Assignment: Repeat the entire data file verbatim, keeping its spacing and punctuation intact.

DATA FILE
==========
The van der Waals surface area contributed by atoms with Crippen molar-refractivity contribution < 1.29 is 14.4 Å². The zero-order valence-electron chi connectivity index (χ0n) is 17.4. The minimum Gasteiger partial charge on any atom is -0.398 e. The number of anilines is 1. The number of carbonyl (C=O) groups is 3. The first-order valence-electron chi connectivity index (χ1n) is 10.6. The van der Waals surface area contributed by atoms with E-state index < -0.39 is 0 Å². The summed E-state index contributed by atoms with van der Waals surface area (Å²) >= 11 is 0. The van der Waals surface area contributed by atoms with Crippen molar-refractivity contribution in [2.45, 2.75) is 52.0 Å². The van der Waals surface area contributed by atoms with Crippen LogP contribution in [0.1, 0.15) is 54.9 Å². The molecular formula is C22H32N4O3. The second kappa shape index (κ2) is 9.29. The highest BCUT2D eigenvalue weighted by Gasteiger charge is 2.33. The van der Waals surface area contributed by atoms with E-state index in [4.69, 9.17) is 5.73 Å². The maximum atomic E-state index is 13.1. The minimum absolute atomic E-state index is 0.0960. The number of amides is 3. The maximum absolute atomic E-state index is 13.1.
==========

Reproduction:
The van der Waals surface area contributed by atoms with Crippen molar-refractivity contribution < 1.29 is 14.4 Å². The zero-order valence-electron chi connectivity index (χ0n) is 17.4. The minimum Gasteiger partial charge on any atom is -0.398 e. The number of anilines is 1. The number of carbonyl (C=O) groups is 3. The first-order valence-electron chi connectivity index (χ1n) is 10.6. The van der Waals surface area contributed by atoms with E-state index < -0.39 is 0 Å². The summed E-state index contributed by atoms with van der Waals surface area (Å²) >= 11 is 0. The van der Waals surface area contributed by atoms with Crippen molar-refractivity contribution in [2.45, 2.75) is 52.0 Å². The van der Waals surface area contributed by atoms with Crippen LogP contribution in [0.1, 0.15) is 54.9 Å². The molecular formula is C22H32N4O3. The second kappa shape index (κ2) is 9.29. The highest BCUT2D eigenvalue weighted by Gasteiger charge is 2.33. The van der Waals surface area contributed by atoms with E-state index in [4.69, 9.17) is 5.73 Å². The maximum atomic E-state index is 13.1. The minimum absolute atomic E-state index is 0.0960. The number of amides is 3. The maximum absolute atomic E-state index is 13.1.